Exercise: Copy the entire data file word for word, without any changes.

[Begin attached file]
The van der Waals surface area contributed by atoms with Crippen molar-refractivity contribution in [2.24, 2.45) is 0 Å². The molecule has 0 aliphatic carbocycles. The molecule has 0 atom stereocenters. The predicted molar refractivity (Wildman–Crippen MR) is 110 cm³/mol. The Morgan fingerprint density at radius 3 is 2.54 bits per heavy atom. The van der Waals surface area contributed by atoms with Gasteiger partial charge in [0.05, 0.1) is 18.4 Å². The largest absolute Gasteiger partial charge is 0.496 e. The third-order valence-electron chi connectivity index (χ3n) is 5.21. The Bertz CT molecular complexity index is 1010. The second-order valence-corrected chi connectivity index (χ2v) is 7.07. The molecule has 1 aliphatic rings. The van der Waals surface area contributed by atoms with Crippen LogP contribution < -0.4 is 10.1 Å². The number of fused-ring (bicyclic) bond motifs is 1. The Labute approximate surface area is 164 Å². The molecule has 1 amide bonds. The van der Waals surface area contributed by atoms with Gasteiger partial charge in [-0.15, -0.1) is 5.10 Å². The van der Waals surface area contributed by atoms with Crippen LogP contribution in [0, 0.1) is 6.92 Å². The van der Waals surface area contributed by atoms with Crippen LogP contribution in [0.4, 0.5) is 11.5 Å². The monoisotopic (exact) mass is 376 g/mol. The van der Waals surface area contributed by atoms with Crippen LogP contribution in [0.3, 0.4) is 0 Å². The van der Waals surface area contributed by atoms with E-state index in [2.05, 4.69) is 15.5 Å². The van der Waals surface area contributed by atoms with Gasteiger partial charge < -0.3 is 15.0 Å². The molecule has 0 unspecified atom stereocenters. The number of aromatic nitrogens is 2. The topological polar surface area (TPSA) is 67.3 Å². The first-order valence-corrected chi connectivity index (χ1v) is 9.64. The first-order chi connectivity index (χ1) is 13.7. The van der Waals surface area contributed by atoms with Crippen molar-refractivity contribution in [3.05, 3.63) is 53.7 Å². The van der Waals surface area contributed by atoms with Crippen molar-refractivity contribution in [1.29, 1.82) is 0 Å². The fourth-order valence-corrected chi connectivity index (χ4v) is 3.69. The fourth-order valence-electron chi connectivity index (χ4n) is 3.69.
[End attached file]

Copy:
The van der Waals surface area contributed by atoms with Crippen molar-refractivity contribution in [2.24, 2.45) is 0 Å². The molecule has 0 aliphatic carbocycles. The molecule has 0 atom stereocenters. The predicted molar refractivity (Wildman–Crippen MR) is 110 cm³/mol. The Morgan fingerprint density at radius 3 is 2.54 bits per heavy atom. The van der Waals surface area contributed by atoms with Gasteiger partial charge in [0.05, 0.1) is 18.4 Å². The largest absolute Gasteiger partial charge is 0.496 e. The third-order valence-electron chi connectivity index (χ3n) is 5.21. The Bertz CT molecular complexity index is 1010. The second-order valence-corrected chi connectivity index (χ2v) is 7.07. The molecule has 1 aliphatic rings. The van der Waals surface area contributed by atoms with Crippen LogP contribution < -0.4 is 10.1 Å². The number of fused-ring (bicyclic) bond motifs is 1. The Labute approximate surface area is 164 Å². The molecule has 1 amide bonds. The van der Waals surface area contributed by atoms with Gasteiger partial charge in [-0.15, -0.1) is 5.10 Å². The van der Waals surface area contributed by atoms with Crippen LogP contribution in [0, 0.1) is 6.92 Å². The van der Waals surface area contributed by atoms with Crippen LogP contribution in [0.4, 0.5) is 11.5 Å². The monoisotopic (exact) mass is 376 g/mol. The van der Waals surface area contributed by atoms with Crippen LogP contribution in [0.3, 0.4) is 0 Å². The van der Waals surface area contributed by atoms with E-state index in [2.05, 4.69) is 15.5 Å². The van der Waals surface area contributed by atoms with Gasteiger partial charge < -0.3 is 15.0 Å². The molecule has 0 unspecified atom stereocenters. The number of aromatic nitrogens is 2. The topological polar surface area (TPSA) is 67.3 Å². The first-order valence-corrected chi connectivity index (χ1v) is 9.64. The first-order chi connectivity index (χ1) is 13.7. The van der Waals surface area contributed by atoms with Crippen molar-refractivity contribution in [3.05, 3.63) is 53.7 Å². The van der Waals surface area contributed by atoms with Crippen molar-refractivity contribution in [1.29, 1.82) is 0 Å². The fourth-order valence-corrected chi connectivity index (χ4v) is 3.69. The fourth-order valence-electron chi connectivity index (χ4n) is 3.69.